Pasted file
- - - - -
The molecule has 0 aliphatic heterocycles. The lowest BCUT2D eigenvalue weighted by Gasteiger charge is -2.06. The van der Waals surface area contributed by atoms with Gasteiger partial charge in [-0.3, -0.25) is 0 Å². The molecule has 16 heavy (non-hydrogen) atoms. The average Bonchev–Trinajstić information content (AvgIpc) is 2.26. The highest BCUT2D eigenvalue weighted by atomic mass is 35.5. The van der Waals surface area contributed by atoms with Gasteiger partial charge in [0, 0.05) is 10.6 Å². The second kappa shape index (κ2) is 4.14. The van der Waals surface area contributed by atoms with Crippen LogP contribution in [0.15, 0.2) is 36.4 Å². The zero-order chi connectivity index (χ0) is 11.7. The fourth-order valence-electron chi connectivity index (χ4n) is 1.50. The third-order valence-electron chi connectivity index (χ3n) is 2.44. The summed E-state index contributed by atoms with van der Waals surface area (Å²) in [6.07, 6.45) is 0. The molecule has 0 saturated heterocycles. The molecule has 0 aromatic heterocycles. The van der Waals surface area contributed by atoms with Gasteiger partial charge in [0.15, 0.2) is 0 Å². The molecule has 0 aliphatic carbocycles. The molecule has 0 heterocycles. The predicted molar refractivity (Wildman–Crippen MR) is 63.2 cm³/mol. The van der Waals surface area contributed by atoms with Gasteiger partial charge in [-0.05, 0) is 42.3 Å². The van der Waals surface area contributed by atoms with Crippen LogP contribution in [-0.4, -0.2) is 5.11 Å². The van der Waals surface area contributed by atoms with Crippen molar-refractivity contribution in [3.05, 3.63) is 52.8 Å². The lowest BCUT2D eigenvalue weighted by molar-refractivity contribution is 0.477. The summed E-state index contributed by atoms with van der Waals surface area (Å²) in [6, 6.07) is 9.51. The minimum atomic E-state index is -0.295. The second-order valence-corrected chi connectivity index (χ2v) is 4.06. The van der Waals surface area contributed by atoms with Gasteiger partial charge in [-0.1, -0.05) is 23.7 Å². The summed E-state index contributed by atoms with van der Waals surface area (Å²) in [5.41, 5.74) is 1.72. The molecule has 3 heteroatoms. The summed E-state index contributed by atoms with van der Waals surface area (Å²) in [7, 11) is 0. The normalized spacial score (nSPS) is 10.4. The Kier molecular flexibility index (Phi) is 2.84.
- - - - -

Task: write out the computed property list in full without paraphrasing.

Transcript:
The molecule has 0 aliphatic heterocycles. The lowest BCUT2D eigenvalue weighted by Gasteiger charge is -2.06. The van der Waals surface area contributed by atoms with Gasteiger partial charge in [-0.3, -0.25) is 0 Å². The molecule has 16 heavy (non-hydrogen) atoms. The average Bonchev–Trinajstić information content (AvgIpc) is 2.26. The highest BCUT2D eigenvalue weighted by atomic mass is 35.5. The van der Waals surface area contributed by atoms with Gasteiger partial charge in [0, 0.05) is 10.6 Å². The second kappa shape index (κ2) is 4.14. The van der Waals surface area contributed by atoms with Crippen LogP contribution in [0.15, 0.2) is 36.4 Å². The zero-order chi connectivity index (χ0) is 11.7. The fourth-order valence-electron chi connectivity index (χ4n) is 1.50. The third-order valence-electron chi connectivity index (χ3n) is 2.44. The summed E-state index contributed by atoms with van der Waals surface area (Å²) in [6.07, 6.45) is 0. The molecule has 0 saturated heterocycles. The molecule has 0 aromatic heterocycles. The van der Waals surface area contributed by atoms with Gasteiger partial charge in [0.15, 0.2) is 0 Å². The molecule has 0 aliphatic carbocycles. The molecule has 0 heterocycles. The predicted molar refractivity (Wildman–Crippen MR) is 63.2 cm³/mol. The van der Waals surface area contributed by atoms with Gasteiger partial charge in [-0.05, 0) is 42.3 Å². The van der Waals surface area contributed by atoms with Crippen LogP contribution in [-0.4, -0.2) is 5.11 Å². The van der Waals surface area contributed by atoms with Crippen molar-refractivity contribution in [3.05, 3.63) is 52.8 Å². The lowest BCUT2D eigenvalue weighted by molar-refractivity contribution is 0.477. The summed E-state index contributed by atoms with van der Waals surface area (Å²) in [6, 6.07) is 9.51. The minimum atomic E-state index is -0.295. The second-order valence-corrected chi connectivity index (χ2v) is 4.06. The van der Waals surface area contributed by atoms with Gasteiger partial charge in [-0.1, -0.05) is 23.7 Å². The summed E-state index contributed by atoms with van der Waals surface area (Å²) in [5.41, 5.74) is 1.72. The molecule has 3 heteroatoms. The summed E-state index contributed by atoms with van der Waals surface area (Å²) in [7, 11) is 0. The normalized spacial score (nSPS) is 10.4. The Kier molecular flexibility index (Phi) is 2.84.